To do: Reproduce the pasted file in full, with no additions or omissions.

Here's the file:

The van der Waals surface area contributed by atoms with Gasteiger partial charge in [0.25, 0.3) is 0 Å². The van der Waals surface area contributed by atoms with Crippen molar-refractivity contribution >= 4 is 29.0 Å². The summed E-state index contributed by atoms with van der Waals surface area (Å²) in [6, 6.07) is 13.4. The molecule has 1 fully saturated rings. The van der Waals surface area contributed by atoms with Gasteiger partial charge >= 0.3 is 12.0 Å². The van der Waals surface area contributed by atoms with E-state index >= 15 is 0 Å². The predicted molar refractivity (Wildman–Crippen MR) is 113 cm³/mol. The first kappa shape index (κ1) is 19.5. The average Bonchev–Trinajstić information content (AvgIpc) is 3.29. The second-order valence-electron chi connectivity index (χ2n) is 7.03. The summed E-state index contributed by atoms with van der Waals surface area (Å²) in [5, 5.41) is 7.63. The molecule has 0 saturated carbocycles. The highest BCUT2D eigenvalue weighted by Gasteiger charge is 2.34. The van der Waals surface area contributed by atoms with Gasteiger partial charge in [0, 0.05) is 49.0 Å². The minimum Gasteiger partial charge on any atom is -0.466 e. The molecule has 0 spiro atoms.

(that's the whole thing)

The van der Waals surface area contributed by atoms with Gasteiger partial charge in [0.25, 0.3) is 0 Å². The van der Waals surface area contributed by atoms with Crippen molar-refractivity contribution >= 4 is 29.0 Å². The summed E-state index contributed by atoms with van der Waals surface area (Å²) in [6, 6.07) is 13.4. The molecule has 1 fully saturated rings. The van der Waals surface area contributed by atoms with Gasteiger partial charge >= 0.3 is 12.0 Å². The van der Waals surface area contributed by atoms with E-state index >= 15 is 0 Å². The predicted molar refractivity (Wildman–Crippen MR) is 113 cm³/mol. The first kappa shape index (κ1) is 19.5. The average Bonchev–Trinajstić information content (AvgIpc) is 3.29. The second-order valence-electron chi connectivity index (χ2n) is 7.03. The summed E-state index contributed by atoms with van der Waals surface area (Å²) in [5, 5.41) is 7.63. The molecule has 0 saturated carbocycles. The highest BCUT2D eigenvalue weighted by Gasteiger charge is 2.34. The van der Waals surface area contributed by atoms with Gasteiger partial charge in [0, 0.05) is 49.0 Å². The minimum Gasteiger partial charge on any atom is -0.466 e. The molecule has 0 spiro atoms.